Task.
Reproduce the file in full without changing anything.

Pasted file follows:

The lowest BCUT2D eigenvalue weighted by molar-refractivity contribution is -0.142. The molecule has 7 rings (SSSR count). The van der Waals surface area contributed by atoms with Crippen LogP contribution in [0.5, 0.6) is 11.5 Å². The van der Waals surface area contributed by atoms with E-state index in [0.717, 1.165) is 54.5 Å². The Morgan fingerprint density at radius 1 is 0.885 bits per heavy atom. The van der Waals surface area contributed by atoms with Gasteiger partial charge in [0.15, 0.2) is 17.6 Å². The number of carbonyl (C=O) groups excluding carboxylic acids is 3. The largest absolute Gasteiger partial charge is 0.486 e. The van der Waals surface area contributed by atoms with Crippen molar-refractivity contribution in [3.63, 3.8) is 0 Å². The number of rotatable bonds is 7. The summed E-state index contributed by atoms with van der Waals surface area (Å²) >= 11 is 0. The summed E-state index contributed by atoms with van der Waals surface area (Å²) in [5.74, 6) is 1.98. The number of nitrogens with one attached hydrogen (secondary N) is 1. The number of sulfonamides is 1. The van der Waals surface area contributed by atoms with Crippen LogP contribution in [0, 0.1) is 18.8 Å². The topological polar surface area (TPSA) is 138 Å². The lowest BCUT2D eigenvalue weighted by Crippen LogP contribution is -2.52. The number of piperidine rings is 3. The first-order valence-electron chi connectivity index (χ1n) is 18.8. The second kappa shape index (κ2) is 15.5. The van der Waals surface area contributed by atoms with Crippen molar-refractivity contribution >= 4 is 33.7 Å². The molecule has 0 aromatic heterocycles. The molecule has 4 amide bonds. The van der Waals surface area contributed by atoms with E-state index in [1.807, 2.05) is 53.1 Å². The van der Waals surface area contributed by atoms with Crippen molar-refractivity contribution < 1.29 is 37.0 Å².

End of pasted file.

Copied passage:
The lowest BCUT2D eigenvalue weighted by molar-refractivity contribution is -0.142. The molecule has 7 rings (SSSR count). The van der Waals surface area contributed by atoms with Crippen LogP contribution in [0.5, 0.6) is 11.5 Å². The van der Waals surface area contributed by atoms with E-state index in [0.717, 1.165) is 54.5 Å². The Morgan fingerprint density at radius 1 is 0.885 bits per heavy atom. The van der Waals surface area contributed by atoms with Gasteiger partial charge in [0.15, 0.2) is 17.6 Å². The number of carbonyl (C=O) groups excluding carboxylic acids is 3. The largest absolute Gasteiger partial charge is 0.486 e. The van der Waals surface area contributed by atoms with Crippen molar-refractivity contribution in [3.63, 3.8) is 0 Å². The number of rotatable bonds is 7. The summed E-state index contributed by atoms with van der Waals surface area (Å²) >= 11 is 0. The summed E-state index contributed by atoms with van der Waals surface area (Å²) in [5.74, 6) is 1.98. The number of nitrogens with one attached hydrogen (secondary N) is 1. The number of sulfonamides is 1. The van der Waals surface area contributed by atoms with Crippen LogP contribution in [0, 0.1) is 18.8 Å². The topological polar surface area (TPSA) is 138 Å². The lowest BCUT2D eigenvalue weighted by Crippen LogP contribution is -2.52. The number of piperidine rings is 3. The first-order valence-electron chi connectivity index (χ1n) is 18.8. The second kappa shape index (κ2) is 15.5. The van der Waals surface area contributed by atoms with Crippen molar-refractivity contribution >= 4 is 33.7 Å². The molecule has 0 aromatic heterocycles. The molecule has 4 amide bonds. The van der Waals surface area contributed by atoms with E-state index in [1.807, 2.05) is 53.1 Å². The van der Waals surface area contributed by atoms with Crippen molar-refractivity contribution < 1.29 is 37.0 Å².